Suzannah Showler's first book of poetry, Failure to Thrive (ECW 2014), was shortlisted for the Gerald Lampert Award and named one of the best books of the year by The National Post. Her second, Thing Is (McClelland & Stewart 2017), was longlisted for the Pat Lowther Memorial Award. Her poetry explores phenomenological questions in the idiom of everyday life. Showler is also the author of Most Dramatic Ever (ECW 2018): a book of cultural criticism about the reality TV show The Bachelor. Her writing has appeared in The New York Times Magazine, Slate, Buzzfeed Reader, The Walrus, Hazlitt, and elsewhere.
My high school English teacher had a thing for cats, so we studied like a dozen cat poems. I remember none of them.
I saw Ken Babstock read at the Ottawa International Writers Fest when I was in grade nine, and that had a huge impact on me. He read the poem "Bear 10" from Days into Flatspin, and it was a total revelation to me — just the idea that a poem could be playful and strange, that it could capture the way the human mind moves. Years later, I took a class with Ken and he became a mentor figure to me. He even blurbed my first book. Wild!
I recently found the first poem I ever wrote in a box of papers at my parents' house: I was about five when I wrote it, and it was about Harriet Tubman. It didn't rhyme, but I wrote "POEM" in enormous letters at the top of the page so there was no mistaking my intentions.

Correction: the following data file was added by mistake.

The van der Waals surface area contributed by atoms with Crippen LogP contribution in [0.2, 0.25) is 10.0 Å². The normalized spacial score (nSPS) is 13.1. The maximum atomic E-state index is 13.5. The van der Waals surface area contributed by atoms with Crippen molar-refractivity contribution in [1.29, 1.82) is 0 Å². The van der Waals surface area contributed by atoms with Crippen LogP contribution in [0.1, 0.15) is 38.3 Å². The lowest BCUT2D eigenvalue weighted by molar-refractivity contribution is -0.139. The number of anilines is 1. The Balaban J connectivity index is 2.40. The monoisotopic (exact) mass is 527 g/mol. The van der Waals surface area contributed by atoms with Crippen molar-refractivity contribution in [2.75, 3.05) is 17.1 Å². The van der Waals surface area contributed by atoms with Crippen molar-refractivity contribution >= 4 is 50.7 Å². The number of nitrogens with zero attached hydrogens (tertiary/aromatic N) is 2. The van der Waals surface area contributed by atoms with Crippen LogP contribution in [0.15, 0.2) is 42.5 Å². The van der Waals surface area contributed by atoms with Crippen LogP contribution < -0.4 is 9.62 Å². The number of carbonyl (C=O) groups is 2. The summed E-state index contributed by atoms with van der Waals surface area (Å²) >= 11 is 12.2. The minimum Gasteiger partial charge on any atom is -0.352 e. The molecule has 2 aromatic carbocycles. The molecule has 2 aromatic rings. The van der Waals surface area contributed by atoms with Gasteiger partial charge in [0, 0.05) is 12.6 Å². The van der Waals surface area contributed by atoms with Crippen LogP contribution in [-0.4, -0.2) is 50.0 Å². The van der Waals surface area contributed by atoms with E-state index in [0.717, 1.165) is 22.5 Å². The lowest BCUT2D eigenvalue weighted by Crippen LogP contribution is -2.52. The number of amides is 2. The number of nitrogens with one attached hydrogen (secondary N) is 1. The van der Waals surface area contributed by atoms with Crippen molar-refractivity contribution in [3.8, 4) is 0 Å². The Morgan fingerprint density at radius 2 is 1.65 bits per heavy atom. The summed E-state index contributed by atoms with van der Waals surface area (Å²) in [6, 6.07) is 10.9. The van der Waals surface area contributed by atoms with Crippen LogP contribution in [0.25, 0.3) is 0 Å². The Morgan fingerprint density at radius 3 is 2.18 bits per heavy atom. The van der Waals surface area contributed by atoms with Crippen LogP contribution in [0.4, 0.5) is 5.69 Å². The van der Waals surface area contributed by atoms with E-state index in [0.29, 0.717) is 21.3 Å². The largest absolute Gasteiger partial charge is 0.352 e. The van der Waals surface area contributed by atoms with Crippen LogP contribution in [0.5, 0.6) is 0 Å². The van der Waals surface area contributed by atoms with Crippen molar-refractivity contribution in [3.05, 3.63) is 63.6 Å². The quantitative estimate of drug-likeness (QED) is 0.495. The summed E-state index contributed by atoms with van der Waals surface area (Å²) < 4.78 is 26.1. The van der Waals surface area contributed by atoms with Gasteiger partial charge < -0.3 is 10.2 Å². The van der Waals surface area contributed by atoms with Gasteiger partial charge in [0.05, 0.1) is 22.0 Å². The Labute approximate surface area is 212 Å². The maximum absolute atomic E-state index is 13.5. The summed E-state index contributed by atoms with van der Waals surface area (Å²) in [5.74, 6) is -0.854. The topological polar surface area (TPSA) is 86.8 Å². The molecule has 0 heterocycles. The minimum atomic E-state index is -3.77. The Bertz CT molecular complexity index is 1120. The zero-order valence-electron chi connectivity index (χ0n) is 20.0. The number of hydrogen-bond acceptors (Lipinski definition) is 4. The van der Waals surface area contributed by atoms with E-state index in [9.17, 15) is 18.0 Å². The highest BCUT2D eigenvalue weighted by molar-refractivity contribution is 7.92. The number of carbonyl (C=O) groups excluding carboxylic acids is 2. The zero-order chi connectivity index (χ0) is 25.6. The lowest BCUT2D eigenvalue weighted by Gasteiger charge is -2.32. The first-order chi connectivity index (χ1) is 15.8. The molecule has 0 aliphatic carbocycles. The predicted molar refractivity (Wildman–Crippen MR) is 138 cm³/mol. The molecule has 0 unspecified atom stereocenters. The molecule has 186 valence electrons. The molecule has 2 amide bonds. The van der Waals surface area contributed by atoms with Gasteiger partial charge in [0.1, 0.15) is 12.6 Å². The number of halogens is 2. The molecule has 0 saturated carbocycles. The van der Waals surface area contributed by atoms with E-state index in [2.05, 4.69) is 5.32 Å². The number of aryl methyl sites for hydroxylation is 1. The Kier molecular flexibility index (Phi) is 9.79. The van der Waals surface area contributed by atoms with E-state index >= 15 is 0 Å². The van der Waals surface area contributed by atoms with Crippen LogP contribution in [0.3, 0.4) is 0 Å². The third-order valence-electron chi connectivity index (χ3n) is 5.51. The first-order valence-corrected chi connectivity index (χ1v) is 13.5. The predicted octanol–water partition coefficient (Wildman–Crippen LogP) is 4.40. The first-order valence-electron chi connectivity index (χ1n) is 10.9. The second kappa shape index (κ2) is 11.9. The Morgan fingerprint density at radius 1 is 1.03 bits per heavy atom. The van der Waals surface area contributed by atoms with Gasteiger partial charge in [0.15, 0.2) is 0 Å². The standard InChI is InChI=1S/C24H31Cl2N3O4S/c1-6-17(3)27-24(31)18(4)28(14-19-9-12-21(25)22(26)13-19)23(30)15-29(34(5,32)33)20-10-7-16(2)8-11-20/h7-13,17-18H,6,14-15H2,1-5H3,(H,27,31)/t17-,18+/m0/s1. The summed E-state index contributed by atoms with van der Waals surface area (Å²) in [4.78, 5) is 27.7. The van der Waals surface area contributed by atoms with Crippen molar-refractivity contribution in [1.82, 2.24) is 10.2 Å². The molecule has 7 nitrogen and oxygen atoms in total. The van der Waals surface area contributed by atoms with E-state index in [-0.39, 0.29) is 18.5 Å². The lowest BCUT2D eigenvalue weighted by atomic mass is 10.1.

I remember saying "I'm a poet" out loud to a friend when I was eighteen, and I was incredibly embarassed and full of regret before it was even all the way out of my mouth. I knew exactly how pretentious it sounded. I totally flipped sometime after that: for a long time, I was willing to say "I write," as a verb, but I didn't want to call myself "a writer." I would own the activity but not the identity. Even after I'd published my first book, it was still a while before I felt I could pin it down like that. It was some combination of insecurity and superstitiousness, I think.
These days, I don't really think of myself as a poet, per se, but I definitely think of myself as a writer.
The beautiful thing about poetry is that it's totally unecessary. Superfluous in the best way. It exists outside the systems we use to structure our lives. So I think maybe a poet's job is just to experience that freedom and use it for good.
"Too Negative" appears in Thing Is, which is a book structured in the form of a thought experiment. It's divided into four voices, each of which has a set of "concerns" rather than character traits, and lines and words and images repeat throughout the book and across the different sections. As a result, any given poem in the book is so directly linked to the overall structural conceit that it's hard to think of it as being inspired by anything else.
That said, I did get called "too negative" by the parents of my friends more than once when I was a kid, so I guess you could say it's autobiographically inspired, too.
I would have to choose very carefully because I tend to get things stuck in my head very badly, and once I memorize something there's a risk that it will play endlessly and unbidden through my brain for the rest of my life. Maybe "Dream Jobs" by Suzanne Buffam. It's always good to have alternatives on hand.